Are You Really Working All the Branches of Your B2B Sales Pipeline?
I’ll start by pointing out the reason I chose the term “sales pipeline” over “sales funnel”. I always believed the terms were interchangeable, but I have decided to ditch the funnel analogy for good. A sales funnel implicitly suggests that your leads will magically turn into sales through the miracle of gravity: as long as you continue dumping a healthy amount of prospects into the top of the funnel, they’ll inevitably filter down and naturally pop out the other end a sale. If this were true, my job would be a hell of a lot easier.
Instead, the dirty work of #businessdevelopment is done within a pipeline which, without the magic of gravity, requires actual work. When I’m actively prospecting, I liken myself to Jon Snow; slowly but surely trudging forward through a sales pipeline of terrors, fending off wildlings, white walkers, and condescending royalty in order to achieve my noble goal of delivering hard to find, qualified leads to my clients. (If you haven’t been swept up into the Game of Thrones obsession, feel free to apply whatever analogy works best for you.)
Working Your B2B Sales Pipeline – A Pragmatic Path
Before you delve into your prospecting work, you first need to set a goal, and that goal is getting qualified leads, right? Not quite, Captain Obvious. Finding qualified leads on the precipice of becoming sales is a fundamental goal of business development; it’s so fundamental that stating this as your goal is about as profound as stating that the sky is blue.
Your real goal is the answer to the following question: how many hours per week will you devote to #salesprospecting? The bare minimum should be 10 hours per week. This means 10 solid hours, not 8 hours of work and 2 hours of bathroom breaks and YouTube videos.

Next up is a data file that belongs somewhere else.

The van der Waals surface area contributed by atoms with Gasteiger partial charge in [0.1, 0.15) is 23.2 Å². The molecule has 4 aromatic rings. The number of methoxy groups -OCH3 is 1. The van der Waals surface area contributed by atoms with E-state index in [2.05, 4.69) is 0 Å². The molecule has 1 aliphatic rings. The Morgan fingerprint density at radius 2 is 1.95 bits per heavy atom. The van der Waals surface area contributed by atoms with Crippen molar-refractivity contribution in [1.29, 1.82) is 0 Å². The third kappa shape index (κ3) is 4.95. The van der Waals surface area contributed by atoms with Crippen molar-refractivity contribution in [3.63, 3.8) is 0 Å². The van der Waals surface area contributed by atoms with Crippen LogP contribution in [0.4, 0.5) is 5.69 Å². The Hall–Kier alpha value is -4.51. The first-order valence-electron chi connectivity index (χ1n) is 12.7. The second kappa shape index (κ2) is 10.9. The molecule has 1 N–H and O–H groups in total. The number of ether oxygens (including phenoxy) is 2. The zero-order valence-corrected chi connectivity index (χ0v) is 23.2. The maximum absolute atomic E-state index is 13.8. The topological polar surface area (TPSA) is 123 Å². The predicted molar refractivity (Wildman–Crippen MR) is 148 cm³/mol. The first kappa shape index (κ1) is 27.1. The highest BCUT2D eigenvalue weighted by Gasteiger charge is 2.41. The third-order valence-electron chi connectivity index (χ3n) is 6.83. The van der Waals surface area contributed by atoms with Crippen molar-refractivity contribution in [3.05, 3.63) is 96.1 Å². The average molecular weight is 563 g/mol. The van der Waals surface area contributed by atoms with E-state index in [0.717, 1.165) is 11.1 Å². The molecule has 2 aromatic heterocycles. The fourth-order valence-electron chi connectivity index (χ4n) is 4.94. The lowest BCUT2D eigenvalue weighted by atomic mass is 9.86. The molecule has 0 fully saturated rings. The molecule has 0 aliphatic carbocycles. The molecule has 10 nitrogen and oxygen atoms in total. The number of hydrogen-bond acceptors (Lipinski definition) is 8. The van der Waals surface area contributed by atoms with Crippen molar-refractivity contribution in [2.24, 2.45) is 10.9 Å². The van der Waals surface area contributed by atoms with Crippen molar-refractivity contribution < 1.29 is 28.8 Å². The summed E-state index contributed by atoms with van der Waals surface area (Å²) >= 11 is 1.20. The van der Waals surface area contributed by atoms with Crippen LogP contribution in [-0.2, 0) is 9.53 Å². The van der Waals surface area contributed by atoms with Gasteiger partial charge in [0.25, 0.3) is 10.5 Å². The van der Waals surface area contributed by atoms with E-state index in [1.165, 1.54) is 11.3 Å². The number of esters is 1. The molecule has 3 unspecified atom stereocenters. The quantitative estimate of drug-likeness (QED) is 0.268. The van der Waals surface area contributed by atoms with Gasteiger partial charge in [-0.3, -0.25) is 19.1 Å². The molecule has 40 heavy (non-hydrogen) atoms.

The Plan of Attack
Once you’ve set your weekly goal, pursue your sales pipeline calls/emails in the following order:
The Inquiring Minds – leads through your website, social media, etc. Essentially, the prospects that come courting your company.
The Damn Near Ready’s – these are the contacts you’ve had lengthy conversations with and are just a few months and/or an executive approval away from being a buyer.
The Needs a Touch More Lovin’ – you’ve talked, they’re intrigued, but no real commitment is yet in place.
The Call Me Backs – pretty much exactly what it sounds like: you got them on the phone but they were “in a meeting”, aka, “I guess I’ll talk to you eventually but not right now because it’s sunny outside and I’m trying to get the hell out of work so call me back next week”.
A Friend of a Friend – i.e. referrals.
Cold Calls – otherwise known as the place we all conveniently run out of time before we even get started. If you’ve committed to a goal of 10 hours/week of prospecting, you’ll likely only spend half of that time on steps 1 through 5. Step 6 is where you channel your inner Jon Snow and go all medieval on your #salespipeline.